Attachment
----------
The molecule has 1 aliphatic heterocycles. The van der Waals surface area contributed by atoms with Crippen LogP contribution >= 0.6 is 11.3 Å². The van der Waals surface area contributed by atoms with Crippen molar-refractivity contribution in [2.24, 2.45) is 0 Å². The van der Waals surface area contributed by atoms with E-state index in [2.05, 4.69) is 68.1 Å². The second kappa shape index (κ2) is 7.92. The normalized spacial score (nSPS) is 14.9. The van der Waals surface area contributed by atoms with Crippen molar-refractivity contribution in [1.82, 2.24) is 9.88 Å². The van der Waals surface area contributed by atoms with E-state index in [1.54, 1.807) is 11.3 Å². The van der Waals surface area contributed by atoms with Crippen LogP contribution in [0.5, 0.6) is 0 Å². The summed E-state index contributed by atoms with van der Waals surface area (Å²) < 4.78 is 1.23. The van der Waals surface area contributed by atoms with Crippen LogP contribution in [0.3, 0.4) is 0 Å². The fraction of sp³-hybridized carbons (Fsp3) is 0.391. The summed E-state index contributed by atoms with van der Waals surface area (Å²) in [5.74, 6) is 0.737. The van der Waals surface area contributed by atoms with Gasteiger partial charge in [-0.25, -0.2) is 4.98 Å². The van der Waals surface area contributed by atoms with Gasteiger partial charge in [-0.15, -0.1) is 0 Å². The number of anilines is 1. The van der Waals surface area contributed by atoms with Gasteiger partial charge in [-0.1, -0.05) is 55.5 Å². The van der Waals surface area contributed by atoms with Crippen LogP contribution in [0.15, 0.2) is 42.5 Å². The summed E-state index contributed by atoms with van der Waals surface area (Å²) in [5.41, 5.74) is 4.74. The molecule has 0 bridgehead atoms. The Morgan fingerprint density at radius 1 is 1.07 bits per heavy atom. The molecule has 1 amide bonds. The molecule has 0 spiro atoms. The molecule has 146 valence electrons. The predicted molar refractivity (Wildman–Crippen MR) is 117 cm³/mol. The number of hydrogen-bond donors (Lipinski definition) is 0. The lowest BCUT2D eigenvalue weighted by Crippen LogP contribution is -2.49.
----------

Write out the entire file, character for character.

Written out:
The molecule has 1 aliphatic heterocycles. The van der Waals surface area contributed by atoms with Crippen LogP contribution >= 0.6 is 11.3 Å². The van der Waals surface area contributed by atoms with Crippen molar-refractivity contribution in [2.24, 2.45) is 0 Å². The van der Waals surface area contributed by atoms with E-state index in [2.05, 4.69) is 68.1 Å². The second kappa shape index (κ2) is 7.92. The normalized spacial score (nSPS) is 14.9. The van der Waals surface area contributed by atoms with Crippen molar-refractivity contribution in [1.82, 2.24) is 9.88 Å². The van der Waals surface area contributed by atoms with E-state index in [1.54, 1.807) is 11.3 Å². The van der Waals surface area contributed by atoms with Crippen LogP contribution in [0.5, 0.6) is 0 Å². The summed E-state index contributed by atoms with van der Waals surface area (Å²) < 4.78 is 1.23. The van der Waals surface area contributed by atoms with Crippen LogP contribution in [0.3, 0.4) is 0 Å². The fraction of sp³-hybridized carbons (Fsp3) is 0.391. The summed E-state index contributed by atoms with van der Waals surface area (Å²) in [5.74, 6) is 0.737. The van der Waals surface area contributed by atoms with Gasteiger partial charge in [-0.25, -0.2) is 4.98 Å². The van der Waals surface area contributed by atoms with Gasteiger partial charge in [-0.15, -0.1) is 0 Å². The number of anilines is 1. The van der Waals surface area contributed by atoms with Gasteiger partial charge in [-0.1, -0.05) is 55.5 Å². The van der Waals surface area contributed by atoms with Crippen LogP contribution in [0.15, 0.2) is 42.5 Å². The summed E-state index contributed by atoms with van der Waals surface area (Å²) in [5.41, 5.74) is 4.74. The molecule has 0 bridgehead atoms. The Morgan fingerprint density at radius 1 is 1.07 bits per heavy atom. The molecule has 1 amide bonds. The molecule has 0 spiro atoms. The molecule has 146 valence electrons. The predicted molar refractivity (Wildman–Crippen MR) is 117 cm³/mol. The number of hydrogen-bond donors (Lipinski definition) is 0. The lowest BCUT2D eigenvalue weighted by Crippen LogP contribution is -2.49.